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Publication Briefs

Receiving Hospice Services Improved Ratings of End-of-Life Care for Veterans in VA Home-Based Primary Care

Since 1972, interdisciplinary primary care services have been delivered to Veterans with serious chronic and disabling conditions in their homes through VA’s home-based primary care (HBPC) program. Studies of the relationship between hospice and the quality of end-of-life (EOL) care for HBPC-enrolled Veterans are critically needed, given the overall annual mortality rate of 31%. This retrospective study sought to describe Veterans’ use of community-based hospice services while enrolled in HBPC and their associations with bereaved families’ perceptions of care. Since 2010, VA has elicited bereaved families’ evaluations of care in the last month of life for Veterans dying in inpatient VA facilities using the Bereaved Family Survey (BFS), which is mailed to the deceased Veteran’s next-of-kin (NOK) 4-6 weeks after the Veteran’s death and is completed by mail, phone, or online. Using VA data, including data from the BFS, investigators identified 3,967 Veterans who died in a home, non-VA hospital, or community nursing home while enrolled in VA’s HBPC program – across seven VISNs – between October 2013 and September 2019. The primary outcome in this analysis was the BFS global rating of care received in the last 30 days of life. Investigators also examined patient characteristics (i.e., NOK, demographics, comorbidities, and disability status) and healthcare utilization.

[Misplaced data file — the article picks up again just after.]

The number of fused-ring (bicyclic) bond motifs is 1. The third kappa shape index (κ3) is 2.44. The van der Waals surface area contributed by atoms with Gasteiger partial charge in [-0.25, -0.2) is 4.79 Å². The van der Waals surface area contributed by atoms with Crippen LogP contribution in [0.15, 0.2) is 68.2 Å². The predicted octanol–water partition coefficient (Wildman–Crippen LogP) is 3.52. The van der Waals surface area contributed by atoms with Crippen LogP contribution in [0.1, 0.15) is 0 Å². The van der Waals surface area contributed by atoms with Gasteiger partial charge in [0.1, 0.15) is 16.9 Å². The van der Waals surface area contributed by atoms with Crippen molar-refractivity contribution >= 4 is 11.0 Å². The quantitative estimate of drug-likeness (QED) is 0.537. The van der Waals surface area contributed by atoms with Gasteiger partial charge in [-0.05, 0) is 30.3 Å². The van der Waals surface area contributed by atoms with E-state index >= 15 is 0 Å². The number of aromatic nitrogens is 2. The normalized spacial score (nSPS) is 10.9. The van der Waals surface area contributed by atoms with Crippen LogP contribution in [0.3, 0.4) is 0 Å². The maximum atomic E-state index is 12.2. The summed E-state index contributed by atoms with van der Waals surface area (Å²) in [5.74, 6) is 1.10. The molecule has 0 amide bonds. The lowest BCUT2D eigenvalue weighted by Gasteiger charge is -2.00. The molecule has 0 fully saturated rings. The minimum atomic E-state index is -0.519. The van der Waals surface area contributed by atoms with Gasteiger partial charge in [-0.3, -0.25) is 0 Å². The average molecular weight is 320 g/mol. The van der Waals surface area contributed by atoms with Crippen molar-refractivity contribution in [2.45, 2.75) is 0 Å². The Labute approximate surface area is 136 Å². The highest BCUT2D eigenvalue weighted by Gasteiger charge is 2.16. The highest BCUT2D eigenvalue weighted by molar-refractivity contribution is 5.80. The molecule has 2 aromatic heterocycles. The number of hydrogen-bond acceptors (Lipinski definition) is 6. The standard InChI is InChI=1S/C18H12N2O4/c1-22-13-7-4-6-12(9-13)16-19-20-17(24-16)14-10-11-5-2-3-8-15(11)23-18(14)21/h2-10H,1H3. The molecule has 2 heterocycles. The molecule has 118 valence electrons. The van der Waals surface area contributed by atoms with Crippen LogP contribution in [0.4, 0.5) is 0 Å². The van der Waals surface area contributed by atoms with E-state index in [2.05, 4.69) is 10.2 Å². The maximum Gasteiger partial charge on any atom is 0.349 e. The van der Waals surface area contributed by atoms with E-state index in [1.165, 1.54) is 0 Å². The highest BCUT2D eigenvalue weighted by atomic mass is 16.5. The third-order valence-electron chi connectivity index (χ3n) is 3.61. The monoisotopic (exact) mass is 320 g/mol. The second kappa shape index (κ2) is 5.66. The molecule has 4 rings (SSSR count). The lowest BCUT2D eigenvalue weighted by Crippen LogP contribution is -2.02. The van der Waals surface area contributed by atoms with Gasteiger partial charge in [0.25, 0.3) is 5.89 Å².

• Overall, 53% of family members reported that the care received by Veterans receiving HBPC in the last 30 days of life was excellent. Families of Veterans who received hospice services gave higher global ratings of end-of-life care quality than those who did not (56% vs. 47%).
  • The highest scoring secondary BFS outcomes were related to providers always being kind, caring and respectful (87%) and managing PTSD symptoms among Veterans experiencing stress (85%). The lowest scoring items were related to receiving enough information about survivor (38%) and burial and memorial (43%) benefits following the Veteran’s death.
  • On 12 of the 14 secondary BFS outcomes, Veterans who received hospice services scored higher than those that did not.


  • Findings suggest that increased referrals to community hospice partners for qualifying Veterans may result in more favorable perceptions of the overall EOL care experience, particularly as it relates to communication and the provision of emotional and spiritual support.


  • As the BFS was originally validated among inpatient samples, some items may not be interpreted in the same way by families whose Veteran primarily received care at home.
  • Data did not allow investigators to specify the unique services provided by hospice that could account for the observed differences.

Drs. Ersek, Thorpe, and Kutney-Lee are part of HSR&D’s Center for Health Equity, Research and Promotion (CHERP). Dr. Wachterman is part of HSR&D’s Center for Healthcare Organization and Implementation Research (CHOIR).

Kinder D, Smith D, Ersek M, Wachterman M, Thorpe J, Davis D, and Kutney-Lee A. Family Reports of End-of-Life Care among Veterans in Home-based Primary Care: The Role of Hospice. Journal of the American Geriatrics Society. September 29, 2021; online ahead of print.

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What are HSR Publication Briefs?

HSR requires notification by HSR-funded investigators about all articles accepted for publication. These journal articles are reviewed by HSR and publication briefs or summaries are written for a select number of articles that are then forwarded to VHA Central Office leadership to keep them informed about important findings or information. Articles to be summarized are selected by HSR based on timeliness of the findings, interest of leadership, or potential impact on the organization. Publication briefs are written for only a small number of HSR published articles. Visit the HSR citations database for a complete listing of HSR articles and presentations.

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